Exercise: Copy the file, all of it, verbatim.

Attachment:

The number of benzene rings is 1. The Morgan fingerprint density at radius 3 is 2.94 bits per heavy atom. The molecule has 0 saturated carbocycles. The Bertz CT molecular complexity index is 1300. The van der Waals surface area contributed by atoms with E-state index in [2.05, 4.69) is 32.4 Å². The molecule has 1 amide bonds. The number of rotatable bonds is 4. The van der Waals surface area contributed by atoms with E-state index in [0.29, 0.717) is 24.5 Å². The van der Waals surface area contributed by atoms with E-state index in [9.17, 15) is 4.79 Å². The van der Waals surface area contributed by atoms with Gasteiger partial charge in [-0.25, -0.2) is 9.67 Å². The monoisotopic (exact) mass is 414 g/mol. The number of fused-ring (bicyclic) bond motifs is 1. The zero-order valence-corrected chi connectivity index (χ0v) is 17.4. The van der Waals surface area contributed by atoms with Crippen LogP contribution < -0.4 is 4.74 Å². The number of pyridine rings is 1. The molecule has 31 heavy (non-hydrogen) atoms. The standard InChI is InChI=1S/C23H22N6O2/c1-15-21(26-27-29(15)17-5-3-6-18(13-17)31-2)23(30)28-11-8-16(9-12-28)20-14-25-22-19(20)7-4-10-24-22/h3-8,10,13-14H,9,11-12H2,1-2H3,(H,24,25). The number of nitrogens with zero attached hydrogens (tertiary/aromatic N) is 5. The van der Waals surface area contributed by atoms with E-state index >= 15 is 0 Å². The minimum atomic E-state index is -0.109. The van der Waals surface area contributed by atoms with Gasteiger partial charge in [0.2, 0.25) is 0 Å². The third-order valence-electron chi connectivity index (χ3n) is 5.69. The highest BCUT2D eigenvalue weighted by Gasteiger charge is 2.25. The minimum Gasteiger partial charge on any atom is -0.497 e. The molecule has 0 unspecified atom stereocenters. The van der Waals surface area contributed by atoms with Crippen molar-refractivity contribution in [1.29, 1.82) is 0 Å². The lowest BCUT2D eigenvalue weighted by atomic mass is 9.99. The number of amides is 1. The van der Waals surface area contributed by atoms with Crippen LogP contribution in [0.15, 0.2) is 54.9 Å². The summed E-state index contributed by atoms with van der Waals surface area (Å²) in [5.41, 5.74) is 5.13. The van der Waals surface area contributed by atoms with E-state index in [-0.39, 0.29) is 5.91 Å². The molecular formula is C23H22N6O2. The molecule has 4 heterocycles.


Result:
The number of benzene rings is 1. The Morgan fingerprint density at radius 3 is 2.94 bits per heavy atom. The molecule has 0 saturated carbocycles. The Bertz CT molecular complexity index is 1300. The van der Waals surface area contributed by atoms with E-state index in [2.05, 4.69) is 32.4 Å². The molecule has 1 amide bonds. The number of rotatable bonds is 4. The van der Waals surface area contributed by atoms with E-state index in [0.29, 0.717) is 24.5 Å². The van der Waals surface area contributed by atoms with E-state index in [9.17, 15) is 4.79 Å². The van der Waals surface area contributed by atoms with Gasteiger partial charge in [-0.25, -0.2) is 9.67 Å². The monoisotopic (exact) mass is 414 g/mol. The number of fused-ring (bicyclic) bond motifs is 1. The zero-order valence-corrected chi connectivity index (χ0v) is 17.4. The van der Waals surface area contributed by atoms with Crippen LogP contribution < -0.4 is 4.74 Å². The number of pyridine rings is 1. The molecule has 31 heavy (non-hydrogen) atoms. The standard InChI is InChI=1S/C23H22N6O2/c1-15-21(26-27-29(15)17-5-3-6-18(13-17)31-2)23(30)28-11-8-16(9-12-28)20-14-25-22-19(20)7-4-10-24-22/h3-8,10,13-14H,9,11-12H2,1-2H3,(H,24,25). The number of nitrogens with zero attached hydrogens (tertiary/aromatic N) is 5. The van der Waals surface area contributed by atoms with E-state index >= 15 is 0 Å². The minimum atomic E-state index is -0.109. The van der Waals surface area contributed by atoms with Gasteiger partial charge in [0.2, 0.25) is 0 Å². The third-order valence-electron chi connectivity index (χ3n) is 5.69. The highest BCUT2D eigenvalue weighted by Gasteiger charge is 2.25. The minimum Gasteiger partial charge on any atom is -0.497 e. The molecule has 0 unspecified atom stereocenters. The van der Waals surface area contributed by atoms with Crippen molar-refractivity contribution in [1.29, 1.82) is 0 Å². The lowest BCUT2D eigenvalue weighted by atomic mass is 9.99. The number of amides is 1. The van der Waals surface area contributed by atoms with Crippen LogP contribution in [0.15, 0.2) is 54.9 Å². The summed E-state index contributed by atoms with van der Waals surface area (Å²) in [5.41, 5.74) is 5.13. The van der Waals surface area contributed by atoms with E-state index in [-0.39, 0.29) is 5.91 Å². The molecular formula is C23H22N6O2. The molecule has 4 heterocycles.